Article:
I am sorry to hear that your pup is again not eating, and having trouble standing and walking.
Is her head tilted to the right or left?
When she tries to walk is she circling or leaning to one side or walking very slowly with a wide stance and then leaning and falling over?
Does she have rhythmic back and forth or circular eye movement?
(like this dog : http://www.youtube.com/watch?v=NaB7OJRLVQ4 ).
If the answer to these questions is yes then she may have vestibular disease. Vestibular disease is a malfunction of the balance system, either a problem in the inner ear itself or in the nerves that take information to the brain or in the brain itself. Episodes often come on suddenly.
With vestibular disease she can get very dizzy and as such have trouble with coordinated movement. They will often fall or lean to one side.
It makes sense that she was initially vomiting a lot before she stopped eating because she was likely very, very dizzy.
There can be several causes of vestibular disease. They range from very benign causes such as idiopathic (meaning we don't know the cause but they resolve on their own with supportive care) to middle ear infections or polyps, brain infections (bacterial, fungal or viral) or even a primary brain lesion such as a blood clot, bleeding or a tumor.
If we cannot identify a cause then we will often treat the patient symptomatically (anti-nausea drugs, anti-inflammatories and possibly antibiotics if an ear infection is a concern) as most dogs do get better with supportive care. It sounds like is what was done for your girl, and she initially responded but has now regressed.
Her prognosis if this is caused by a lesion outside the brain is very good in most cases.
We may check bloodwork to make sure organ failure or low thyroid hormone are not the cause of her symptoms. Since she isn't improving then blood tests should be done to make sure all is well internally. In dogs that have signs of an inner ear infection we may take radiographs of the skull to check the bones of the inner ear for signs of a mass, or thickening or fluid in the ear. Some cases require that we make a hole in the ear drum to drain the infection and culture the fluids to make sure we are treating the infection with the right medications. In some cases surgery is needed to debride the infection or in some cases we need to perform an ear ablation to remove the infection or a tumor.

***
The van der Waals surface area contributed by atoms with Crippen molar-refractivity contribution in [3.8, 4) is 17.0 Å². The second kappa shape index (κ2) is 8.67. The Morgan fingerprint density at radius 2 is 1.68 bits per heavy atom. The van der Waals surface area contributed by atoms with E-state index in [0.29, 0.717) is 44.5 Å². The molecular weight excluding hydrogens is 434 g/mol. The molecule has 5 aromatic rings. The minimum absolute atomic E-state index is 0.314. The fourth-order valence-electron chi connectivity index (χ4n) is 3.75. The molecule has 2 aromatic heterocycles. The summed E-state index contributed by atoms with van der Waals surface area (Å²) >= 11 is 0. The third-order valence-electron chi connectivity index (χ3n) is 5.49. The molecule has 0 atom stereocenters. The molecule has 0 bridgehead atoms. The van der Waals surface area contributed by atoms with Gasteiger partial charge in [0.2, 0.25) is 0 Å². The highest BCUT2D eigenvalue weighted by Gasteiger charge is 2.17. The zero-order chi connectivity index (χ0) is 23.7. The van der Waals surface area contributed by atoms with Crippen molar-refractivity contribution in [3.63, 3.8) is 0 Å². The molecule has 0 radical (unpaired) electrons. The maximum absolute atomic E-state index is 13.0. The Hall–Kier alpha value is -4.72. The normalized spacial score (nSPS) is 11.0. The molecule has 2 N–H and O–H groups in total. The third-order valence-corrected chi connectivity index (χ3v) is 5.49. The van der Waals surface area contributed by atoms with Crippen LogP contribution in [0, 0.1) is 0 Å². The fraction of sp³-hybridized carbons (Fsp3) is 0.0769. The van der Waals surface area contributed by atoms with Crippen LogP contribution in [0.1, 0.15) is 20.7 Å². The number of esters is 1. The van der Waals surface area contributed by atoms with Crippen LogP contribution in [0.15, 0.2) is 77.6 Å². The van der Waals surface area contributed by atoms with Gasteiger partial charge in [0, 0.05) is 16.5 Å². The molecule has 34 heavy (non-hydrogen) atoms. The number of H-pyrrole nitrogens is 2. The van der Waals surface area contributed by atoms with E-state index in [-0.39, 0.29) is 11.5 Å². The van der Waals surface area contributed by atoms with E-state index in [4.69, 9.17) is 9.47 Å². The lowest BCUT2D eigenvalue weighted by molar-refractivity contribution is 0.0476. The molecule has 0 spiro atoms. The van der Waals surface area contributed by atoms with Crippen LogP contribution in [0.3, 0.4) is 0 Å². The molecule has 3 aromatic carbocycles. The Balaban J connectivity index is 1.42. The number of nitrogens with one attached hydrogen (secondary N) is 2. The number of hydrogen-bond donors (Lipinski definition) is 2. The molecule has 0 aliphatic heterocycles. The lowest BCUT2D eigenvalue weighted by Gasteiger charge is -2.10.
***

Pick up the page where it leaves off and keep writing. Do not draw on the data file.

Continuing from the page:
Is she still taking any medications to help with her being off balance?
At home you can give Gravol also known as Dramamine (dimenhydranate) to control nausea, which is also used for carsickness. The dose is 4mg to 8mg per pound of body weight every 8 hours. Side effects are mild sleepiness and dry mouth.
Or you can try Benadryl (diphenhydramine only, do not use products with acetaminophen or decongestants as they are toxic for dogs) at 1mg to 2mg per pound of body weight orally every 8 hours. Side effects are sedation and dry mouth as well.
To stimulate her appetite start a bland diet of 1/3 boiled, lean hamburger (or boiled, white skinless chicken), all fats and juices drained off mixed with 2/3 boiled, plain white rice. Add warmed low salt chicken or beef broth to get additional fluids into her and make the food more palatable. Feed several small meals a day.
You may need to hand feed her and offer her water or ice cubes to lick as she may have difficulty negotiating eating and drinking on her own.
If she still won't eat even after medication to decrease her dizziness and offering a bland diet then to help with nausea at home you can give either:
1) Pepcid ac (famotidine) at a dose of one 10mg tablet per 20 to 40 pounds of body weight every 12 hours
2) Prilosec (omeprazole) at a dose of one half of a 20mg tablet per 20 to 40 pounds of body weight every 24 hours
These are acid reducers and should help her feel a little less nauseous. They are quite safe and can be used for several days if necessary.
If she starts vomiting or refuses to eat for a couple days she may need hospitalization for supportive care, fluids and injectable medication for nausea.
In some cases when the patient worsens she may need further diagnostics to try and identify the cause. Serious central nervous system (the brain) causes are more likely and thus prognosis is much more guarded.
Things such as an MRI or spinal tap are indicated at that point.
If she is not improving a referral to a neurologist is best as they can perform this advanced testing.
Please see this link if you would like to read more about vestibular disease:
Please let me know if you have any further questions